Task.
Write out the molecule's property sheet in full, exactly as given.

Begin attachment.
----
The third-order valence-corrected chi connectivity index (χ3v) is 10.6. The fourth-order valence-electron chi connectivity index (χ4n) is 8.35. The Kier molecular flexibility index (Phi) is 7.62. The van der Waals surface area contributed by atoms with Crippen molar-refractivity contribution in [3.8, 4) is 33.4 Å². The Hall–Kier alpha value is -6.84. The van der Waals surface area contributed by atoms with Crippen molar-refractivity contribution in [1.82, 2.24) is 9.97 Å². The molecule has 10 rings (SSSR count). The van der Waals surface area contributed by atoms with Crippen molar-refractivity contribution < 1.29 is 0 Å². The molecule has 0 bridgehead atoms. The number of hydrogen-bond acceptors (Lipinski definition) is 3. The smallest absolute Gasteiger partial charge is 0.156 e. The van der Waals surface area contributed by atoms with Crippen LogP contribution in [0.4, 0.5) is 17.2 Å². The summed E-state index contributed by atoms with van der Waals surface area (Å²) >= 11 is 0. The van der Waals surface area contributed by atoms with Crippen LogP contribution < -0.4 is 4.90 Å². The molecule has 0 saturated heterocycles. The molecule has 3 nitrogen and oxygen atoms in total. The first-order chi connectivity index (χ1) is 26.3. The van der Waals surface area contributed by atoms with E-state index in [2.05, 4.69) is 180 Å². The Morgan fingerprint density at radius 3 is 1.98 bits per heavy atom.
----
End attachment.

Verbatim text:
The third-order valence-corrected chi connectivity index (χ3v) is 10.6. The fourth-order valence-electron chi connectivity index (χ4n) is 8.35. The Kier molecular flexibility index (Phi) is 7.62. The van der Waals surface area contributed by atoms with Crippen molar-refractivity contribution in [3.8, 4) is 33.4 Å². The Hall–Kier alpha value is -6.84. The van der Waals surface area contributed by atoms with Crippen molar-refractivity contribution in [1.82, 2.24) is 9.97 Å². The molecule has 10 rings (SSSR count). The van der Waals surface area contributed by atoms with Crippen molar-refractivity contribution < 1.29 is 0 Å². The molecule has 0 bridgehead atoms. The number of hydrogen-bond acceptors (Lipinski definition) is 3. The smallest absolute Gasteiger partial charge is 0.156 e. The van der Waals surface area contributed by atoms with Crippen LogP contribution in [0.4, 0.5) is 17.2 Å². The summed E-state index contributed by atoms with van der Waals surface area (Å²) >= 11 is 0. The van der Waals surface area contributed by atoms with Crippen LogP contribution < -0.4 is 4.90 Å². The molecule has 0 saturated heterocycles. The molecule has 3 nitrogen and oxygen atoms in total. The first-order chi connectivity index (χ1) is 26.3. The van der Waals surface area contributed by atoms with E-state index in [2.05, 4.69) is 180 Å². The Morgan fingerprint density at radius 3 is 1.98 bits per heavy atom.